So, if we look at those results, we’re just about to take another look at this, but up until August of last year 324 cases, a number of revisions which have come from other units, mean age 33 - a slightly older population - and that’s our follow-up.Now in our hospital we receive a lot of tertiary referrals for knee dislocation work and we do lots of multiligament procedures and you can see from the heterogeneity of the patients that many of them, as is often the case in the UK, have to have meniscal surgery and chondral surgery.
We are very happy with the scores: So, our activity scores, our Koos, our Lysholm, our Tegners are all where I would like them.
Of course we have failures, and at the moment the failure rate is approximately 4% - it’s 3.1 here but when we re-evaluated it last week it was approaching 4%, which I’m very happy with and we’ve had very few other complications.
And of course now - although this is just getting going in the UK, in the US and in other countries - SOS, the Arthrex surgical database system for surgeons - is really beginning to show that in BTB vs GraftLink the GraftLink seems to be outperforming the gold standard on these well-recognised scores.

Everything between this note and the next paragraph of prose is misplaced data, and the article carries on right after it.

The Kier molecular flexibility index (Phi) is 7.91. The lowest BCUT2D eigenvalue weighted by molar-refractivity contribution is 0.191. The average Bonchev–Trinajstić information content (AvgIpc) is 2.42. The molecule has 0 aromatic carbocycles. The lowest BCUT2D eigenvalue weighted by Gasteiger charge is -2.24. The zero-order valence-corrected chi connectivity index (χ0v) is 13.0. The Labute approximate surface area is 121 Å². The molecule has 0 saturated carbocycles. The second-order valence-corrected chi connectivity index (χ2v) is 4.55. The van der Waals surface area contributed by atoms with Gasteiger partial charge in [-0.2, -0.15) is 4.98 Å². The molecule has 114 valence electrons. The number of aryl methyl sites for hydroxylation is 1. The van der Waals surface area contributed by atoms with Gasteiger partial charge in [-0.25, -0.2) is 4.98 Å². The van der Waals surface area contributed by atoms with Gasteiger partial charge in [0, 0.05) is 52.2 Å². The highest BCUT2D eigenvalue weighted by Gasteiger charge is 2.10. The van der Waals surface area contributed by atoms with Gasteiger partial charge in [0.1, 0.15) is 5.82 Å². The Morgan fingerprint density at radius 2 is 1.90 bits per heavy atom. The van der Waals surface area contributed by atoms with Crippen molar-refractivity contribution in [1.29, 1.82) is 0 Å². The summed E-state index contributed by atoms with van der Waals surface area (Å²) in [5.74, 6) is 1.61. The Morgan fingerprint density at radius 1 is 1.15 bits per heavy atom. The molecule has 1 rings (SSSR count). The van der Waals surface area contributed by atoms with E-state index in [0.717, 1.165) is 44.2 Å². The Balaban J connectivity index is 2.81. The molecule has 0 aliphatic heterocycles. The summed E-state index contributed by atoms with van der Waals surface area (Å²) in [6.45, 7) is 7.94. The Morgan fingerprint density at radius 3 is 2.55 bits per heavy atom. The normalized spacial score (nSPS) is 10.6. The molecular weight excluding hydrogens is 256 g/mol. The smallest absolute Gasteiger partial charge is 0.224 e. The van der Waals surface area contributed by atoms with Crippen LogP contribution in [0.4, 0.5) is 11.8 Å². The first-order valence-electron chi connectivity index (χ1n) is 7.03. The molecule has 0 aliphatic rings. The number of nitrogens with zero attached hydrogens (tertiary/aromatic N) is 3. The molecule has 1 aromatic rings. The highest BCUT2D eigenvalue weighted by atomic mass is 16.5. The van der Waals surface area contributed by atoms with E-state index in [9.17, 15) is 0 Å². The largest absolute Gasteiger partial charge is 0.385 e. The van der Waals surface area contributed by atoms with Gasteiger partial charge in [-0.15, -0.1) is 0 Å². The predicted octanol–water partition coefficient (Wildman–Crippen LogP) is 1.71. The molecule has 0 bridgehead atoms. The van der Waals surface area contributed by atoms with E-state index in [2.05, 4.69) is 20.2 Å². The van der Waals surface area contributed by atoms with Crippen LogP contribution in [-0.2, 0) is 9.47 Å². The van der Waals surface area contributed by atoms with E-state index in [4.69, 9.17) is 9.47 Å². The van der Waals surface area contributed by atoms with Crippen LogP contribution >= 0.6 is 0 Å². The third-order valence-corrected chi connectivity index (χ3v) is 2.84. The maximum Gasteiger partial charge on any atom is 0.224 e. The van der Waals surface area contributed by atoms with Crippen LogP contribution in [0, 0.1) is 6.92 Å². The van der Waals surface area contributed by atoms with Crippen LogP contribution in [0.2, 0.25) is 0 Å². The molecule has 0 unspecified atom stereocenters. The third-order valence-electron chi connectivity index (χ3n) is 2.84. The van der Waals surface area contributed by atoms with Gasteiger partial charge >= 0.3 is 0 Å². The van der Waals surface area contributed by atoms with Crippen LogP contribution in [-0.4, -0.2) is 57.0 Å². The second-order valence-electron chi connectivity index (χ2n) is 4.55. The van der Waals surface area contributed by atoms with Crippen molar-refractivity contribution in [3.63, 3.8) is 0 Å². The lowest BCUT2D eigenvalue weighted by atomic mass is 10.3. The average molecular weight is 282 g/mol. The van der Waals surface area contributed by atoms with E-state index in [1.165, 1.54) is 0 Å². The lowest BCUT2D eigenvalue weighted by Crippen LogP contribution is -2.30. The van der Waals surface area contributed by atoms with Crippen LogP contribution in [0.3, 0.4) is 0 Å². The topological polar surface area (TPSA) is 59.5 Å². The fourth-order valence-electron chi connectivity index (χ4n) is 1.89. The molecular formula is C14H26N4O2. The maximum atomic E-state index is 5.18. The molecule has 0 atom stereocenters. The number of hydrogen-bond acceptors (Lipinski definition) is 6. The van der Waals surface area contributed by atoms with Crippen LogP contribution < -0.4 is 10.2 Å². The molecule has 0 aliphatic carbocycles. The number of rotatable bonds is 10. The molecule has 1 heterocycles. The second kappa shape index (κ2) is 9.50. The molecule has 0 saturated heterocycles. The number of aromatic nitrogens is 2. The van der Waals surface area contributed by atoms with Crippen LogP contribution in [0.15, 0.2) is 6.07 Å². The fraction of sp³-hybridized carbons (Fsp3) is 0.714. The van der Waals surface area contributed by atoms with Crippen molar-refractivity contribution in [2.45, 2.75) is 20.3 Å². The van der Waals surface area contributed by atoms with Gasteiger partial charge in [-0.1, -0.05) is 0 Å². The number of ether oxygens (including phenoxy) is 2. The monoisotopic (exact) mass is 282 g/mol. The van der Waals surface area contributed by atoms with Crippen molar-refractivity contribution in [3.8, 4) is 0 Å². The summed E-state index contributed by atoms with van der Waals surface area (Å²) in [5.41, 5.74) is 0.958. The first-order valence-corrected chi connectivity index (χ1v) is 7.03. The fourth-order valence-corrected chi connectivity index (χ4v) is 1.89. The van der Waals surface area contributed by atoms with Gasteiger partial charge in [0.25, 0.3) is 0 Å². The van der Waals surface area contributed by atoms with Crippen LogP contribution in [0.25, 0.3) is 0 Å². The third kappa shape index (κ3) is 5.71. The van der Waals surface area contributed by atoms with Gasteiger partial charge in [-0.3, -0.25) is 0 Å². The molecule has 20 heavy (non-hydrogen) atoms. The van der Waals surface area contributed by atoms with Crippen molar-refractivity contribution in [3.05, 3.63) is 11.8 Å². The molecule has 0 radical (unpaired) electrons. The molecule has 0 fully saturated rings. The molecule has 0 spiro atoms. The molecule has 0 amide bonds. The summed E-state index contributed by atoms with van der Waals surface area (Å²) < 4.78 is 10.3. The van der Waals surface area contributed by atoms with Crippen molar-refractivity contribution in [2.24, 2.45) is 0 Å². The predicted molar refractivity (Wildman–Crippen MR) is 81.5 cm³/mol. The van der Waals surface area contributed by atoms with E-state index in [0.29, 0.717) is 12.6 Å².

And in fact a very nice study done by Philippe Hardy, which was published last year, compared randomised GraftLink vs 4-strand and they found actually superior results and interestingly the pain was less in their patients which is something that we possibly see.
What about all-inside PCL reconstruction? For me now this is an absolute no-brainer - this makes a difficult operation much, much more straightforward.
Really the ideal graft is 80-85, you can do it with autograft but really you do need an allograft I think to make this work, and to make it easy, we tend to use a peroneus longus.
And Bruce Levy - who is in the audience - has got a very nice guide that’s just about to be available that makes this even safer and more straightforward in terms of getting to the back of the knee - you hit the target, you feel it, you get that reproducible sense that you are safe and you avoid this horrible complication.
So again, when we looked at our results, we don’t do a huge number of PCLs. We’ve just published this and we’ve just presented this at ISAKOS actually: 19 patients, this is our follow-up, the grafts have tended to be peroneus longus and again we are very happy with our results and we’re showing very few failures. I’m going to talk a little bit more later on in this talk about how we can make our PCLs work better.So we are very happy with this for what we consider to be quite a difficult operation.
So what about enhancing our grafts? How can we make our grafts more biological? How can we make them a better shape?
Most of you will be familiar now with the whole concept of using ACP in your practice, to allow your grafts to potentially heal up better and there’s no doubt this is a good thing to do - bactericidal, it lubricates, and it has this enhanced biological response.